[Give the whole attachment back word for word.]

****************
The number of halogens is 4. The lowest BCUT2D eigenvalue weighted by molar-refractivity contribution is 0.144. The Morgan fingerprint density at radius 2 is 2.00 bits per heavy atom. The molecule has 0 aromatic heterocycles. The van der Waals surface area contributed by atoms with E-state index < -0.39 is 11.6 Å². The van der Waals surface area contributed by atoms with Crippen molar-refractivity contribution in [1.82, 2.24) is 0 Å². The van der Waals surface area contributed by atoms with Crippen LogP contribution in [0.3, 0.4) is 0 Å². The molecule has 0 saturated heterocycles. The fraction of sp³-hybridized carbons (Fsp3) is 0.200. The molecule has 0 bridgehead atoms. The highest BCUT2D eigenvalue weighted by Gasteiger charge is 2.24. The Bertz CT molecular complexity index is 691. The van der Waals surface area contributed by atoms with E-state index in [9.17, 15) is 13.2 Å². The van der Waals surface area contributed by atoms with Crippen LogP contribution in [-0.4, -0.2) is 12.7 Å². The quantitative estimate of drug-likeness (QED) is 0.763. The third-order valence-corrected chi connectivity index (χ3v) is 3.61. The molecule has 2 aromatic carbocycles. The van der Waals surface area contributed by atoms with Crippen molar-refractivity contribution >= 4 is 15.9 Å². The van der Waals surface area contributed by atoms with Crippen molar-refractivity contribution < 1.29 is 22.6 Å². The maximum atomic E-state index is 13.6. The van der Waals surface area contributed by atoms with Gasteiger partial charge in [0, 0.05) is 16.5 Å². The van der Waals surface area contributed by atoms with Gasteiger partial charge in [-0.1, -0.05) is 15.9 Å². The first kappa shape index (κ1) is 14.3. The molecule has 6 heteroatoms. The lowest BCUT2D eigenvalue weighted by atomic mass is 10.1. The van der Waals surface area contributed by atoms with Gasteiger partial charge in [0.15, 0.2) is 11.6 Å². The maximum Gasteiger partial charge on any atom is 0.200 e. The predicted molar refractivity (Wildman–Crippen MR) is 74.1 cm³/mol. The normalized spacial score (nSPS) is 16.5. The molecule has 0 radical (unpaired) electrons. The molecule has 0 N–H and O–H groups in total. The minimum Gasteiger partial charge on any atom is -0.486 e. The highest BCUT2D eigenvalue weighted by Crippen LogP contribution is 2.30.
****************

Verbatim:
The number of halogens is 4. The lowest BCUT2D eigenvalue weighted by molar-refractivity contribution is 0.144. The Morgan fingerprint density at radius 2 is 2.00 bits per heavy atom. The molecule has 0 aromatic heterocycles. The van der Waals surface area contributed by atoms with E-state index < -0.39 is 11.6 Å². The van der Waals surface area contributed by atoms with Crippen molar-refractivity contribution in [1.82, 2.24) is 0 Å². The van der Waals surface area contributed by atoms with Crippen LogP contribution in [0.3, 0.4) is 0 Å². The molecule has 0 saturated heterocycles. The fraction of sp³-hybridized carbons (Fsp3) is 0.200. The molecule has 0 bridgehead atoms. The highest BCUT2D eigenvalue weighted by Gasteiger charge is 2.24. The Bertz CT molecular complexity index is 691. The van der Waals surface area contributed by atoms with E-state index in [9.17, 15) is 13.2 Å². The van der Waals surface area contributed by atoms with Crippen LogP contribution in [-0.4, -0.2) is 12.7 Å². The quantitative estimate of drug-likeness (QED) is 0.763. The third-order valence-corrected chi connectivity index (χ3v) is 3.61. The molecule has 2 aromatic carbocycles. The van der Waals surface area contributed by atoms with Crippen molar-refractivity contribution >= 4 is 15.9 Å². The van der Waals surface area contributed by atoms with Crippen molar-refractivity contribution < 1.29 is 22.6 Å². The maximum atomic E-state index is 13.6. The van der Waals surface area contributed by atoms with Gasteiger partial charge in [0, 0.05) is 16.5 Å². The van der Waals surface area contributed by atoms with Gasteiger partial charge in [-0.1, -0.05) is 15.9 Å². The first kappa shape index (κ1) is 14.3. The molecule has 6 heteroatoms. The lowest BCUT2D eigenvalue weighted by atomic mass is 10.1. The van der Waals surface area contributed by atoms with Gasteiger partial charge in [0.15, 0.2) is 11.6 Å². The maximum Gasteiger partial charge on any atom is 0.200 e. The predicted molar refractivity (Wildman–Crippen MR) is 74.1 cm³/mol. The normalized spacial score (nSPS) is 16.5. The molecule has 0 radical (unpaired) electrons. The molecule has 0 N–H and O–H groups in total. The minimum Gasteiger partial charge on any atom is -0.486 e. The highest BCUT2D eigenvalue weighted by Crippen LogP contribution is 2.30.